On the Mel Gibson film:

Source: FSSPX News


The controversy surrounding Mel Gibson’s The Passion of the Christ allows us to observe that agreement within the episcopacy is far from being unanimous. Thus two bishops, Mgr. Rey of Toulon, in France and Mgr. Leonard of Namur, in Belgium, have not hesitated to encourage their flocks to go and see the film, in spite of the highly critical opinion of the Permanent Committee for Information and Communication (COPIC), signed by no less than six French bishops: Mgr. Jean-Michel di Falco, president of COPIC, Mgr. Georges Pontier, vice-president of the French Bishops Conference, Mgr. Thierry Brac de la Perrière, Mgr. Jean-Charles Descubes, Mgr. Jacques Perrier, Mgr. Jean-Yves Riocreux. (see integral text of the “Position of COPIC on Mel Gibson’s The Passion of the Christ” in DICI 94) – The Cross of Christ is always a sign of division, and thanks to The Passion of the Christ, that division becomes manifest, within an episcopacy one would have believed to be rock solid.

The texts which follow are comments from Mgr. Rey and Mgr. Leonard on the film, and we add the doctrinal Note by Fr. Philippe Vallin, secretary of the doctrinal commission of the Bishops Conference of France, as well as an interview which he gave to the bulletin of the French Bishops Conference, SNOP of April 5, 2004. This interview throws light on the doctrinal note, whose style is particularly abstruse.

Behind the clichés, it is easy to discern the extreme discomfort and pathetic embarrassment of a theologian who only dares use the term “satisfaction” for the sins of men, holding it at arm’s length, and his voice slips to no more than a whisper, to say that the Council of Trent “suggests”, where in fact, the Council of Trent defines. On the other hand, Fr. Vallin regains all his courage, when he speaks of the “claims” of Jesus, “claims” which, according to him, would have excused the Jews for not having recognized the Messiah.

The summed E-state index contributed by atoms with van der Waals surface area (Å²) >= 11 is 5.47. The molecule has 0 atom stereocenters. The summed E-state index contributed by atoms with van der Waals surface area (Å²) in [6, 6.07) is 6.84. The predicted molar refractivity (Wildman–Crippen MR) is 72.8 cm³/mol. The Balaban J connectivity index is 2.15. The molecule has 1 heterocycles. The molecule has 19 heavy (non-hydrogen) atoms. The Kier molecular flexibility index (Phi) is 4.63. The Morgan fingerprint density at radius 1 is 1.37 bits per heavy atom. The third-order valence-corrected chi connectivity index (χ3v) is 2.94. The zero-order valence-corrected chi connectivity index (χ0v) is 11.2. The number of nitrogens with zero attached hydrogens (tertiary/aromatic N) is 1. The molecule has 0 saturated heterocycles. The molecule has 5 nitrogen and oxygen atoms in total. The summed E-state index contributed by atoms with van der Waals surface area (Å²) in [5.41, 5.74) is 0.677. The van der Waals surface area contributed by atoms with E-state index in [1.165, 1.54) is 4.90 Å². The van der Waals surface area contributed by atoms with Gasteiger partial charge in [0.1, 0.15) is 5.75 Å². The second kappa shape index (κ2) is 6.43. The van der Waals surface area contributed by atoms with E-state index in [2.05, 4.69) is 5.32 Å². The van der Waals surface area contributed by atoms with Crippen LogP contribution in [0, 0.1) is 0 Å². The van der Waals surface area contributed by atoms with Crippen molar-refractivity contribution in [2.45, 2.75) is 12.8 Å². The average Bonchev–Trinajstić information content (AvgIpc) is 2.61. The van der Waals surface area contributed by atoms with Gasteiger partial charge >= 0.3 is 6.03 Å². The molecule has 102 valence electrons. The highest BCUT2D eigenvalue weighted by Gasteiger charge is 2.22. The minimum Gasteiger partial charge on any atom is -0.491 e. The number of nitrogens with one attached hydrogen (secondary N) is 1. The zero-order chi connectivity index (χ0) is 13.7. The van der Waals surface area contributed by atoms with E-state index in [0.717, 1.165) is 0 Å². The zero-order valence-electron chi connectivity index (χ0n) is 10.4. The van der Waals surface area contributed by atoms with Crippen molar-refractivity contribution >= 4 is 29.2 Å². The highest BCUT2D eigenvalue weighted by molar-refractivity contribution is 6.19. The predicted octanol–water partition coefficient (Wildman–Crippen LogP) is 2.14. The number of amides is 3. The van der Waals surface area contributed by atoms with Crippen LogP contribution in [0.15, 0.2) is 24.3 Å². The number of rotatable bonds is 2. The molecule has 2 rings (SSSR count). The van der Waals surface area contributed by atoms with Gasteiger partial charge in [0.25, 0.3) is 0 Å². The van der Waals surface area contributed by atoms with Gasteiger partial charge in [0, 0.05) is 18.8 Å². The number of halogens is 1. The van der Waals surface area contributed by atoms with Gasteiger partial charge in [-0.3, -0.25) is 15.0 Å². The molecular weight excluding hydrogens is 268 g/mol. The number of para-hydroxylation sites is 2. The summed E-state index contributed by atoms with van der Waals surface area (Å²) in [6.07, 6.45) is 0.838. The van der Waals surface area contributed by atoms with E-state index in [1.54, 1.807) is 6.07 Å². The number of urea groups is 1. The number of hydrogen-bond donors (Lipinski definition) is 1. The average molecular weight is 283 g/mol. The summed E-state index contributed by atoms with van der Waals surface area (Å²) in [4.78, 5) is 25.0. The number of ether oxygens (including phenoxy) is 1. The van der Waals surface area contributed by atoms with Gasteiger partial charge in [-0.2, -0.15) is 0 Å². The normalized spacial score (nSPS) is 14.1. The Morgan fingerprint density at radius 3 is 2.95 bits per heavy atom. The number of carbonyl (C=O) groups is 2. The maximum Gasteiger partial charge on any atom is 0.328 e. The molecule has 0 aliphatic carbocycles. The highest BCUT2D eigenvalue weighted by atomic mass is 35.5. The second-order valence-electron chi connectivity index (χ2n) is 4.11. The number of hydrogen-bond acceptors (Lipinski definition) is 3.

1. Episcopal collegiality ruptured?

Comments by Bishop Rey, published on the website of the diocese of Fréjus-Toulon, April 5, 2004.

The virulent and noisy polemic surrounding the film by Mel Gibson, The Passion of the Christ, has already ensured its commercial success in the United States, after the scriptwriter had purged his work of the scenes which would have sullied it with anti-Semitism. An audience of more than 100 million. Box office takings of around 300 million dollars (for a production costing 10 times less). And this is only the beginning! The scenario is the account, in the languages of the epoch (Aramaic, Hebrew, Latin, Greek), of the final eleven hours of the life of Christ.

I went to see the film with an open mind. The work of the American director, who describes himself as a Catholic traditionalist, is intended to be realistic, in line with a long artistic tradition, which goes back to the thirteenth century, of which the crucifixion by Grünewald, in the fifteenth century, is the most beautiful example.

Certain commentators speak about his “compulsive bombardment with violence”, “of the obscenity of the torture spectacle in a flood of hemoglobin”, “A disservice rendered to Christianity”, “An anti-Christian work” (Fr. Valladier). And yet, the violence here does not exceed, by a long way, the hackneyed, and gratuitous violence which millions of television viewers or internet surfers drink in every day! These forceful images may hurt some sensibilities and deter certain people from going to see the film (which is not allowed in France for children under 12).

But this cruelty, shown with no holds barred, faithfully represents the brutalities suffered by Christ, such as actual scientific, historical and archeological knowledge, allows us to reconstruct. We can not accuse Mel Gibson of making the Passion other than what it is: the kind of death that was inflicted on Jesus! The director invents nothing. The torture suffered leads the audience, inexorably to the prophecy in the book of Isaiah concerning the Suffering Servant: “There is no beauty in him, nor comeliness: and we have seen him, and there was no sightliness, that we should be desirous of him… He was offered up because it was his own will, and he opened not his mouth: he shall be led as a sheep to the slaughter…and he shall not open his mouth” (Isaiah 53: 2, 7). Has not the apostle Paul always presented the Cross as a scandal? (1 Cor 1: 23)

On the contrary, the lynching which Christ suffered, highlights His determination to go right to the end, His humble submission to the will of the Father, in a spiritual combat where, in the film, the Evil One, an androgynous figure, is ever lying in wait.

The Christ fights with bare hands. His response to the violence is the giving of Himself. The gentleness of Christ echoes that of his Mother. Her constant and silent compassion accompanies her Son throughout the film, and takes Him all the way to Golgotha.